Bruce Haley of Minot leads Ralph Nason of Unity and Scott King of East Livermore in one of the afternoon heats to determine the starters for the 1999 Oxford 250. In most years during the 1990s, the race drew between 80 and 100 entrants. David MacDonald/Staff Photographer

OXFORD — The days of 100 cars showing up to qualify for the Oxford 250 are long gone. The funny part is, nobody seems to much care.

A decade ago, it was all anybody cared about, so much so that in 2006, Bill Ryan Jr. decided to drastically alter the landscape of the race at his Oxford Plains Speedway so he wouldn’t be viewed as the guy who watched the event die on his watch.

These days, the current speedway owner, Tom Mayberry, begins each Oxford 250 media day with an update on the entry list and the number of cars expected to compete for the $25,000 first prize. This week, Mayberry threw out the number 57 for the 46th annual Oxford 250 on Sunday, and people hardly blinked.

Nobody gasped. Nobody rolled their eyes. Nobody wrote an angry blog entry about the good ol’ days being gone.

Racing has changed since Johnny Clark, the six-time Pro All Stars Series champion, was an Oxford 250 rookie in 1997. A total of 109 cars attempted to qualify that year. In most years during the 1990s, the race drew between 80 and 100 entrants.

“If it ever dropped off below 50 (entries), I’d probably be disappointed,” Mayberry said. “The days of 100 cars showing up, when that was happening, look at all the tracks that were running these cars. You look now, you still have a pretty good pool to draw from, but you don’t have the Connecticut tracks running them weekly, and some other places, too. Some that have them only have 10 or 12 a week.


“But if you look at the amount of these cars that are out there, and you compared now to then, I bet we’re still at a pretty good ratio.”

I’ve always thought of Oxford 250 qualifying as overrated. Over the last decade, there have been very few drivers that shocked by failing to qualify. Give me a list of 60 cars, and I can easily predict 12 that won’t make the 40-car starting field.

In the days of 100 cars, there were maybe 12 to 15 that had a legitimate shot to win. Ben Rowe, a two-time Oxford 250 champion, believes that number this year is as high as 30.

“It blows everybody’s mind, but you’ve got to have an affiliate. That’s basically what it boils down to,” Rowe said. “If you’ve got a Howe car, you’re with Jeff Taylor. If you’ve got a Port City car, you’re tied in with Shane Tesch or Gary Crooks. We bought a Senneker car, so we’re with Mike Garvey. There’s 25 cars out there tied in with (shock specialist) Seth Holbrook. Dale Shaw’s cars, they all go to Dale. You’ve got to have that information.

“That’s what you see now – you’re paying for the information these people learn, and it’s hard to get on your own.”

That means fewer cars to draw from, and more teams with the same information. And there’s another thing, Rowe believes, that has changed the game considerably:


Technology. As in, too much of it.

It’s led to less horsepower, and the cars doing all the work.

“I say it’s go-kart racing now,” Rowe said. “The kids coming up through the go-kart ranks, where everything is tied down, bound down, big momentum. That’s where this has kind of gone. These cars are just big go-karts now. There’s no spring, it’s all torsion. … That’s where it’s gone and basically where racing’s headed.”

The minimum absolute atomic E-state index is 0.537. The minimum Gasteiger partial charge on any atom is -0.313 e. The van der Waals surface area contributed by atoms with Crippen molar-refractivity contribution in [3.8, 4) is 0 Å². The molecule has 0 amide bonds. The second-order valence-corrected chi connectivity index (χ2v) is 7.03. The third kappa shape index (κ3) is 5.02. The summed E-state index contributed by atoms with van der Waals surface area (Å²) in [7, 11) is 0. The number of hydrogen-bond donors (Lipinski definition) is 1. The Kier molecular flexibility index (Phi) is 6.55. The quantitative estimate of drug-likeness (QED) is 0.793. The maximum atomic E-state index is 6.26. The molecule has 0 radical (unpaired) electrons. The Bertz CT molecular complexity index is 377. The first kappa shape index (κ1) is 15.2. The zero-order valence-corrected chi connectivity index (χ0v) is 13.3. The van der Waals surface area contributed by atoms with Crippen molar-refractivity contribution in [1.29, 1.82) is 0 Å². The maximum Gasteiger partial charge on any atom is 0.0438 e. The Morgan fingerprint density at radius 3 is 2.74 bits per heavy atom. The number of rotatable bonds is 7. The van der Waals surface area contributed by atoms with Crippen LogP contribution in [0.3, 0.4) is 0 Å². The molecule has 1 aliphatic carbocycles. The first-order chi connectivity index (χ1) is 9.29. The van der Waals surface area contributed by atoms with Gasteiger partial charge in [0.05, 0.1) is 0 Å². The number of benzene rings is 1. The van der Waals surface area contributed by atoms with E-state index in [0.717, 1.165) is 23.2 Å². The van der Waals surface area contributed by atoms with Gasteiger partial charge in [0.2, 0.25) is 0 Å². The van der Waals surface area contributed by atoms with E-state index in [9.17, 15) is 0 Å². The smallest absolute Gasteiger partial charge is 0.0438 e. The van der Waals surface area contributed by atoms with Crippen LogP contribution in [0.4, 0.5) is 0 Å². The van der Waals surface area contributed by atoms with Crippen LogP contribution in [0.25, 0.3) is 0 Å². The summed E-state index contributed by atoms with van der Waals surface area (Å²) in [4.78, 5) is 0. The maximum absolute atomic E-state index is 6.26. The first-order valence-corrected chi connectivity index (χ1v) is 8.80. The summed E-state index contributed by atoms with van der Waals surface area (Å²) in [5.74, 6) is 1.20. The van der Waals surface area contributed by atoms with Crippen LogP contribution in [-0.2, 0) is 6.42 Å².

Spoiler alert, for anybody who believes a bread-and-butter Super Late Model driver like Rowe – who has more PASS wins than anybody else – could find the positives in the vision the late Tom Curley shared for his Late Model tour. He thinks the American-Canadian Tour was onto something.

“A certain guy that started his own tour years ago saw this with no bump stops and just springs. You’d see it racing Saturday nights here with those type of cars,” Rowe said. “These (Super Late Models) have gotten way out of hand. It’s crazy.

“Back in the day, you’d see me or my dad (Mike Rowe) get up on the wheel and you could carry a car. I don’t think you can see that anymore. The more you try to drive a car and the harder you try to go, the worse it goes. The last race here, I was so mad I was swearing up a storm and sliding all over the place, but once you settle down and just drive the race car, it starts going forward.


“I’d rather have it where the driver makes more of a difference.”

Other teams and drivers seem not to care quite as much. If they’ve got access to the information everyone else has, then they’ve got the same shot as anyone else to win the Oxford 250.

At least that’s the theory, and it’s one Mayberry believes is working. Only two races in the nation, according to statistics on the short-track racing website Speed 51 last December, had more cars entered than the Oxford 250 in 2018. Both were in the Southeast for NASCAR-sanctioned Late Models.

“I’m more impressed with the quality of the field,” Mayberry said. “One of the things I’m proud of is we’ve built this into the big short track race for the short-trackers. We don’t pay a (NASCAR Cup Series) guy to come in and try to win the money. These guys support it and do this kind of racing all year long.

“I think the fans have really, really adapted to that. I think it’s one of the things we’ve done that make it kind of special and unique to the fans. I think the quality there is what I’m happy about.”

Quality over quantity. Count me in.

As long as that’s the only thing you’re counting this weekend.

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